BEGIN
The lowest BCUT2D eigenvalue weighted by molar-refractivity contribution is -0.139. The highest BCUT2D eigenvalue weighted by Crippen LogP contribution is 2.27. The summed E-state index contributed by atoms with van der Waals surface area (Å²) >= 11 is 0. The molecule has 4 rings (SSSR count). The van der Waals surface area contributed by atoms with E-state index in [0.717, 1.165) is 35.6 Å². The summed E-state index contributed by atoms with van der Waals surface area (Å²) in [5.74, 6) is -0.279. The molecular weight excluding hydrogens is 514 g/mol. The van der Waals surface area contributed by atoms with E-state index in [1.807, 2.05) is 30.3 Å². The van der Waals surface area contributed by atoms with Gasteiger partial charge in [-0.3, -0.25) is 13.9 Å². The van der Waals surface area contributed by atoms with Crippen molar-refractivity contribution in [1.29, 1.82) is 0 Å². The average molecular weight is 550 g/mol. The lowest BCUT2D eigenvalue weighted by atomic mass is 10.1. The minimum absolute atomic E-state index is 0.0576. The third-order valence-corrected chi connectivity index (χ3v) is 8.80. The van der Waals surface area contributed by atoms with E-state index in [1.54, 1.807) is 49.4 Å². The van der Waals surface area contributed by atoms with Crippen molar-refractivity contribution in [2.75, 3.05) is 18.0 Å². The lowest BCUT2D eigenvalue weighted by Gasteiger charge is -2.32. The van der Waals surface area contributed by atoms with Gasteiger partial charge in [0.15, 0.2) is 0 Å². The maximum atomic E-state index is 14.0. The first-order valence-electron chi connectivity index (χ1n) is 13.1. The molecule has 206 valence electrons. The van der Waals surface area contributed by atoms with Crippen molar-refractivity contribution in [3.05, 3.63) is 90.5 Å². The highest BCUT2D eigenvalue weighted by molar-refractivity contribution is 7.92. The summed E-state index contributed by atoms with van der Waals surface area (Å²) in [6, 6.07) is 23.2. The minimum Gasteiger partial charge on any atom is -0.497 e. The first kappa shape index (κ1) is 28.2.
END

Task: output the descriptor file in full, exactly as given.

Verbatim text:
The lowest BCUT2D eigenvalue weighted by molar-refractivity contribution is -0.139. The highest BCUT2D eigenvalue weighted by Crippen LogP contribution is 2.27. The summed E-state index contributed by atoms with van der Waals surface area (Å²) >= 11 is 0. The molecule has 4 rings (SSSR count). The van der Waals surface area contributed by atoms with E-state index in [0.717, 1.165) is 35.6 Å². The summed E-state index contributed by atoms with van der Waals surface area (Å²) in [5.74, 6) is -0.279. The molecular weight excluding hydrogens is 514 g/mol. The van der Waals surface area contributed by atoms with E-state index in [1.807, 2.05) is 30.3 Å². The van der Waals surface area contributed by atoms with Gasteiger partial charge in [-0.3, -0.25) is 13.9 Å². The van der Waals surface area contributed by atoms with Crippen molar-refractivity contribution in [1.29, 1.82) is 0 Å². The average molecular weight is 550 g/mol. The lowest BCUT2D eigenvalue weighted by atomic mass is 10.1. The minimum absolute atomic E-state index is 0.0576. The third-order valence-corrected chi connectivity index (χ3v) is 8.80. The van der Waals surface area contributed by atoms with E-state index in [1.54, 1.807) is 49.4 Å². The van der Waals surface area contributed by atoms with Crippen molar-refractivity contribution in [2.75, 3.05) is 18.0 Å². The lowest BCUT2D eigenvalue weighted by Gasteiger charge is -2.32. The van der Waals surface area contributed by atoms with Gasteiger partial charge in [0.15, 0.2) is 0 Å². The maximum atomic E-state index is 14.0. The first-order valence-electron chi connectivity index (χ1n) is 13.1. The molecule has 206 valence electrons. The van der Waals surface area contributed by atoms with Crippen molar-refractivity contribution in [3.05, 3.63) is 90.5 Å². The highest BCUT2D eigenvalue weighted by molar-refractivity contribution is 7.92. The summed E-state index contributed by atoms with van der Waals surface area (Å²) in [6, 6.07) is 23.2. The minimum Gasteiger partial charge on any atom is -0.497 e. The first kappa shape index (κ1) is 28.2.